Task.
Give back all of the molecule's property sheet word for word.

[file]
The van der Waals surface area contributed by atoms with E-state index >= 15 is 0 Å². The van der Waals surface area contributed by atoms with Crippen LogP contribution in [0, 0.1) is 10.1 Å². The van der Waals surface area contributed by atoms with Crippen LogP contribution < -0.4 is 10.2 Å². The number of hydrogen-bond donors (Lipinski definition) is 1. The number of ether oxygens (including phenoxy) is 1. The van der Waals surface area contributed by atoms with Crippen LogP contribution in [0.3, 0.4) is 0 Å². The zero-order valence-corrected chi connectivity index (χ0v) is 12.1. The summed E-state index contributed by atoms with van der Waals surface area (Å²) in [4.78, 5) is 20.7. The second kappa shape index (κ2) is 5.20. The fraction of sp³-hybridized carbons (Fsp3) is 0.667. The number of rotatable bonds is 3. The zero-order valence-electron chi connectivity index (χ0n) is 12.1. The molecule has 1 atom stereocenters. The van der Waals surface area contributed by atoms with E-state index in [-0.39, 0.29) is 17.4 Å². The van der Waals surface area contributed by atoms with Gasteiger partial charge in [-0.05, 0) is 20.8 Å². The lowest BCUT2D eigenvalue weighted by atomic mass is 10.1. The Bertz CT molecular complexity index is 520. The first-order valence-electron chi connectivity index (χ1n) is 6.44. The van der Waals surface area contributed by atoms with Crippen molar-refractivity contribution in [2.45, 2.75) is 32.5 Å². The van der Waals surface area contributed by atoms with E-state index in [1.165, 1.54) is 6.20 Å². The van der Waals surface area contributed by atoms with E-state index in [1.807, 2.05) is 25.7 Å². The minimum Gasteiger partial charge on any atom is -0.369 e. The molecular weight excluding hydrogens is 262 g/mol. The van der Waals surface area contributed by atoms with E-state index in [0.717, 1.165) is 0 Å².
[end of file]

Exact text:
The van der Waals surface area contributed by atoms with E-state index >= 15 is 0 Å². The van der Waals surface area contributed by atoms with Crippen LogP contribution in [0, 0.1) is 10.1 Å². The van der Waals surface area contributed by atoms with Crippen LogP contribution < -0.4 is 10.2 Å². The number of hydrogen-bond donors (Lipinski definition) is 1. The number of ether oxygens (including phenoxy) is 1. The van der Waals surface area contributed by atoms with Crippen LogP contribution in [0.3, 0.4) is 0 Å². The zero-order valence-corrected chi connectivity index (χ0v) is 12.1. The summed E-state index contributed by atoms with van der Waals surface area (Å²) in [4.78, 5) is 20.7. The second kappa shape index (κ2) is 5.20. The fraction of sp³-hybridized carbons (Fsp3) is 0.667. The number of rotatable bonds is 3. The zero-order valence-electron chi connectivity index (χ0n) is 12.1. The molecule has 1 atom stereocenters. The van der Waals surface area contributed by atoms with E-state index in [-0.39, 0.29) is 17.4 Å². The van der Waals surface area contributed by atoms with Gasteiger partial charge in [-0.05, 0) is 20.8 Å². The lowest BCUT2D eigenvalue weighted by atomic mass is 10.1. The Bertz CT molecular complexity index is 520. The first-order valence-electron chi connectivity index (χ1n) is 6.44. The van der Waals surface area contributed by atoms with Crippen molar-refractivity contribution in [2.45, 2.75) is 32.5 Å². The van der Waals surface area contributed by atoms with E-state index in [1.165, 1.54) is 6.20 Å². The van der Waals surface area contributed by atoms with E-state index in [1.807, 2.05) is 25.7 Å². The minimum Gasteiger partial charge on any atom is -0.369 e. The molecular weight excluding hydrogens is 262 g/mol. The van der Waals surface area contributed by atoms with E-state index in [0.717, 1.165) is 0 Å².